The OCU Graduate School of Science research group of Professor Akio Kawauchi (Director of Osaka City University Advanced Mathematical Institute (OCAMI)), Ayaka Shimizu (researcher at OCAMI) and Kengo Kishimoto (former researcher at OCAMI) has succeeded in creating a game applying knot theory, tentatively titled "Region Select".
It is very rare that the purely mathematical knot theory is practically applied. However, as you do not need any mathematical skills to play the game, it is suitable for young and old. It has the potential to be used in primary school education and in rehabilitation training of cognitive functions. Patent has been filed for the game mechanics and program. You can play the game on OCAMI's website:
Background of the research
Usually, a knot is simply a tied string, but scientifically speaking it is a string that closes a 3-dimensional loop. Knot theory mathematically researches what kind of knots there are and whether two knots are identical. In recent years it drew interest through joint research in physics, science and biology. Since the mathematical department of our university was chosen for the 21st century Center of Excellence (COE) program, it has produced many interesting research results in knot theory?
In the electronic knot theory game, you see a knot projection, namely a picture with one line of which the ends meet and which crosses itself at least once. At each point where the line transversely crosses itself is a light that is either on or off. When you click on an enclosed field the crossing points that border that field turn on or off. The goal is to turn on all lights by clicking on fields in a correct order.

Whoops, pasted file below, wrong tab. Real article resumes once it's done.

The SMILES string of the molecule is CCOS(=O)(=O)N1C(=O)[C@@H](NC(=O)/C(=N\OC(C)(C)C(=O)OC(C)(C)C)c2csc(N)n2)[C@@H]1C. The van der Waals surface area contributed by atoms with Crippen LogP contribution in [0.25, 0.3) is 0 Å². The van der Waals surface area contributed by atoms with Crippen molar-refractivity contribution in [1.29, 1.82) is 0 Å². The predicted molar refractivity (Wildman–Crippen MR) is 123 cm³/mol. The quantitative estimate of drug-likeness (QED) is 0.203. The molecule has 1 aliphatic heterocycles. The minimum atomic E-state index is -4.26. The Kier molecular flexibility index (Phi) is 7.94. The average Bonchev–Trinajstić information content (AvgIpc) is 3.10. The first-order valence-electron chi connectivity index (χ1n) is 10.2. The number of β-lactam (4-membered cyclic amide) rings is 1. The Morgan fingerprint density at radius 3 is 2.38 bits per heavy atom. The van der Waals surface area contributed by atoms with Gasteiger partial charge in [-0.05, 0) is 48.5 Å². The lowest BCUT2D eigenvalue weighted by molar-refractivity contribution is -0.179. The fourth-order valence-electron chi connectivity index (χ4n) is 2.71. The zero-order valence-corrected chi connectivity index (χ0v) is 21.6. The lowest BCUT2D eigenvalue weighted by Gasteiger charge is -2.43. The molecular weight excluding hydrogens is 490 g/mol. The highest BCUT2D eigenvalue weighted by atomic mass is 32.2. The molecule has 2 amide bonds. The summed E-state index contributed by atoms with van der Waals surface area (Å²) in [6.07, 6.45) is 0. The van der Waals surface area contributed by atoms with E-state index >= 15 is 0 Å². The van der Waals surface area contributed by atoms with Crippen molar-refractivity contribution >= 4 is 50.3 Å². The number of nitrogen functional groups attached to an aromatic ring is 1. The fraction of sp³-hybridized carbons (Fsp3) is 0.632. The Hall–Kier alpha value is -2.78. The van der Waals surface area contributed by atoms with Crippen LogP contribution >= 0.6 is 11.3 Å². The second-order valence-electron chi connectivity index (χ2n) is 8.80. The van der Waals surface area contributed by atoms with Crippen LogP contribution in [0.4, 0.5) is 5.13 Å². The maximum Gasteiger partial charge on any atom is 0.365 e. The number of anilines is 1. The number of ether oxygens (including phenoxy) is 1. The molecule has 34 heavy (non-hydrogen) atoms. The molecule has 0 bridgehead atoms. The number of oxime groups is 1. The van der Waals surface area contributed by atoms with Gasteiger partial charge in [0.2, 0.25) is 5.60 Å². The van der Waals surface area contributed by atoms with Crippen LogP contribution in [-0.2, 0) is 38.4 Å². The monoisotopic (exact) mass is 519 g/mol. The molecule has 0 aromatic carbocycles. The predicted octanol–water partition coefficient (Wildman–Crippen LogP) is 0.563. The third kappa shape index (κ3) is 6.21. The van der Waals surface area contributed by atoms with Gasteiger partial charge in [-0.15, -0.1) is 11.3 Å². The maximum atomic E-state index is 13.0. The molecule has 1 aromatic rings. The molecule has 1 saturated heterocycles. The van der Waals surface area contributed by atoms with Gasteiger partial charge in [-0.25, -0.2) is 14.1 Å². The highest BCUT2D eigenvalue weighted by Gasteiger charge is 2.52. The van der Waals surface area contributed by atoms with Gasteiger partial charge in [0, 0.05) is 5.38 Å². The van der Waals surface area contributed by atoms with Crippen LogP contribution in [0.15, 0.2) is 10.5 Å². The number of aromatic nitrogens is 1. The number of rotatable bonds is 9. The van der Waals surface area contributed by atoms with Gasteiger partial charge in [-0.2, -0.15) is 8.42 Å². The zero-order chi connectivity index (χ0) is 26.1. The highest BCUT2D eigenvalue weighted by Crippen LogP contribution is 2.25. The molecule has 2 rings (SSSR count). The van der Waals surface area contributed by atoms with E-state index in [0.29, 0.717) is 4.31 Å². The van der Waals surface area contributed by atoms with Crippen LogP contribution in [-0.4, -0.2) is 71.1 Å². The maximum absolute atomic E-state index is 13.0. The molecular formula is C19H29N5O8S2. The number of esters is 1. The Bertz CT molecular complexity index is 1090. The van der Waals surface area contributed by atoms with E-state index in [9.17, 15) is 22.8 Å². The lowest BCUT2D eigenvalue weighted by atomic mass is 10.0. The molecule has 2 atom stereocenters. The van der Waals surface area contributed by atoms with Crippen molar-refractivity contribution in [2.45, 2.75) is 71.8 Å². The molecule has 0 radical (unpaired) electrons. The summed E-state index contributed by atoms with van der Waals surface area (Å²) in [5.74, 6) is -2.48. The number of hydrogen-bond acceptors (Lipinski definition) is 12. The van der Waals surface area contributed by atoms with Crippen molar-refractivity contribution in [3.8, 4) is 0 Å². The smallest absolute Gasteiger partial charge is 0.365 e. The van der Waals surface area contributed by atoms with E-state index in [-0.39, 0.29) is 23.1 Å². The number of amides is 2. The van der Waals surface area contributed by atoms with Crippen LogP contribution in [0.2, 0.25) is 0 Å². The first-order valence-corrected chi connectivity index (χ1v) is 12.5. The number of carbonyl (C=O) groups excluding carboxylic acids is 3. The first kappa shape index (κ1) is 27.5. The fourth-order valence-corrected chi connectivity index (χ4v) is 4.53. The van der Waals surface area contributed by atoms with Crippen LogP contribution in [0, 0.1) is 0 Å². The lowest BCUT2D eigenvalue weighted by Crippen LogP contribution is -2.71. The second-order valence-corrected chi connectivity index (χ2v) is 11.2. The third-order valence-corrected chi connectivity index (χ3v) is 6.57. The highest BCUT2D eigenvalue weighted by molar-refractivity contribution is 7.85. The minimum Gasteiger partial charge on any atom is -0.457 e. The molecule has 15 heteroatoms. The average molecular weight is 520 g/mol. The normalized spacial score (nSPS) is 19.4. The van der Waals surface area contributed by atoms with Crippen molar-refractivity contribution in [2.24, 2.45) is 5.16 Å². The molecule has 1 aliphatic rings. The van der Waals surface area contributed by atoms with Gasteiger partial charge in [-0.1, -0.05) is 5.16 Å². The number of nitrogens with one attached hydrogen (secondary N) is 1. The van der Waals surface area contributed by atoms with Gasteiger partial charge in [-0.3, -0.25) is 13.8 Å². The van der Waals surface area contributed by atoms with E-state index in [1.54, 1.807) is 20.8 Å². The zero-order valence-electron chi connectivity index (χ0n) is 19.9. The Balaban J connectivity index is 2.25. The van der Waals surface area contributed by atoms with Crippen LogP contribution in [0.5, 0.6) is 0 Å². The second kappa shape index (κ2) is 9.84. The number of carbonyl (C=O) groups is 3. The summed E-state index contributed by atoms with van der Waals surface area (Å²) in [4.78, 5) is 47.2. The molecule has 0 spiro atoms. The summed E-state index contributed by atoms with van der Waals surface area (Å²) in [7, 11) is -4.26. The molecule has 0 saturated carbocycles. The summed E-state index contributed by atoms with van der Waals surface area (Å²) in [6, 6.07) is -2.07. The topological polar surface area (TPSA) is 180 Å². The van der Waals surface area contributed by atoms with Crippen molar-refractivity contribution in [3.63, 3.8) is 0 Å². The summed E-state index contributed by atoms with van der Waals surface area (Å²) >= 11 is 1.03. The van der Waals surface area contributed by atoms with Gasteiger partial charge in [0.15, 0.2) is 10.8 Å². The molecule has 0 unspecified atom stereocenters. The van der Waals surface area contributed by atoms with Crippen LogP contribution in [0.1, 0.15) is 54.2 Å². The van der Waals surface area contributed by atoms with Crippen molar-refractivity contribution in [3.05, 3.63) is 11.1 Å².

How to play
Although there are other well-known games that apply mathematics, such as the Rubik's Cube and Sudoku, this knot theory game does not use any letters or numbers, and can therefore be enjoyed by people of all ages, with or without mathematical skills.
Since knot theory proves that this game can always be finished in a finite time of clickings for any knot projection, players can freely draw their own shapes to create new tasks. As it is possible to set the degree of difficulty, it can also be used in primary education and for training cognitive functions to recognize shapes during rehabilitation. Finally, the game has potential to be applied in new ways of lighting lamps in lighting equipment and other industrial fields.